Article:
Obviously, the play’s current outing at the Odyssey doesn’t have the same mega-wattage of the Broadway production. Still, even sans established stars, Huff’s taut two-hander remains a stellar vehicle for two accomplished actors. Sal Viscuso and Thomas Vincent Kelly are undeniably that, despite a few marked line lapses on the opening weekend.
Viscuso plays Denny, a hard-edged cop whose casual racism has kept him from promotion. Kelly is Joey, Denny’s police partner and best friend, a gentle alcoholic who has deferred to his more forceful friend since childhood.
Proudly married, with two young sons, Denny takes perverse pleasure in brandishing his domestic bliss before lonely bachelor Joey, a frequent visitor to his home. But when Denny cheats on his wife with a prostitute, he opens a Pandora’s box of retribution that splinters his domestic microcosm and unleashes tragedy.
Huff’s noir-tinged drama has a kitchen sink quality, with shifting story points that can be unnervingly busy. That failing is largely mitigated by the play's cryptic alternation between dialogue and monologue, along with frequent switches from present to past tense that lend an almost dream-like obliquity to the ongoing rush of plot.
John Zalewski's persistently dripping sound design is key to the ambience. Adam Flemming’s set, beautifully lit by Michael Gend, features three upstage screens that flash images from impressionistic cityscapes to squalid tenement apartments – a milieu that also lends a subtly hallucinatory quality to this gripping albeit episodic morality tale. In keeping with that heightened tone, director Jeff Perry encourages his actors to play just this side of caricature in performances well-balanced between Viscuso’s testosterone-fueled machismo and Kelly’s deceptive softness – attributes that make the ultimate power-shift between them all the more compelling.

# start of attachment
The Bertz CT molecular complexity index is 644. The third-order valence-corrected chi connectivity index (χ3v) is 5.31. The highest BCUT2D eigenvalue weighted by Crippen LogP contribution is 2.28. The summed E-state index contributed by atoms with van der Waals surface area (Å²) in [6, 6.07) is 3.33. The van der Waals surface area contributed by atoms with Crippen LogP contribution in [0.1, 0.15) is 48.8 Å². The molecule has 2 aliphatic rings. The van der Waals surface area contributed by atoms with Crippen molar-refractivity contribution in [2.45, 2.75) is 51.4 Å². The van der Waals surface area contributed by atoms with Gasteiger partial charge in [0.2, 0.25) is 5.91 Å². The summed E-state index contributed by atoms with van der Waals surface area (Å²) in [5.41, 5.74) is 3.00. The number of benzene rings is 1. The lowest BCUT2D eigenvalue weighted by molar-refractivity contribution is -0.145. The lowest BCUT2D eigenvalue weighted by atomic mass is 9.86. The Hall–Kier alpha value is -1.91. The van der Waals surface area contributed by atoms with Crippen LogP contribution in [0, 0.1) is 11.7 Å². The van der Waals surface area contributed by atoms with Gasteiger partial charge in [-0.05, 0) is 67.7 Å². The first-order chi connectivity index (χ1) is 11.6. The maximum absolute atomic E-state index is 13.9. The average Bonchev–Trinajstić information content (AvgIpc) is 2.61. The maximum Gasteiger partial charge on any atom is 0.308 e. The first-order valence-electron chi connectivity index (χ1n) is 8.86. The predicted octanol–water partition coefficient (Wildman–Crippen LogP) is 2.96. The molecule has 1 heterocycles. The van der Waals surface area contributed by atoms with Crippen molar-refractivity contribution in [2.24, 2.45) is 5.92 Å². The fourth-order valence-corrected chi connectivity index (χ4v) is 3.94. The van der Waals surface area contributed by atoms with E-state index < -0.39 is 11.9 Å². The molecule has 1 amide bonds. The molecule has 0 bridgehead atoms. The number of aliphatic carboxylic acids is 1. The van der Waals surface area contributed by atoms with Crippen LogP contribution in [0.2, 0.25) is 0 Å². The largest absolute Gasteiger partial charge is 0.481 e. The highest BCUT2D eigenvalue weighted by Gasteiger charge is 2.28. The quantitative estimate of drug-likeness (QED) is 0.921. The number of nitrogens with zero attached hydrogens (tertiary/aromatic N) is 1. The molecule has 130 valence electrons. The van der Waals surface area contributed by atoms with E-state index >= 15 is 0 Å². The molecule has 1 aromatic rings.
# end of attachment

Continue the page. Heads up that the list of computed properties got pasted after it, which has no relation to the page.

“A Steady Rain,” Odyssey Theatre, 2055 S. Sepulveda Blvd., Los Angeles. 8 p.m. Wednesdays-Saturdays, 2 p.m. Sundays. Ends April 20. $25-$30. (310) 477-2055 x 2. www.OdysseyTheatre.com. Running time: 1 hour, 35 minutes.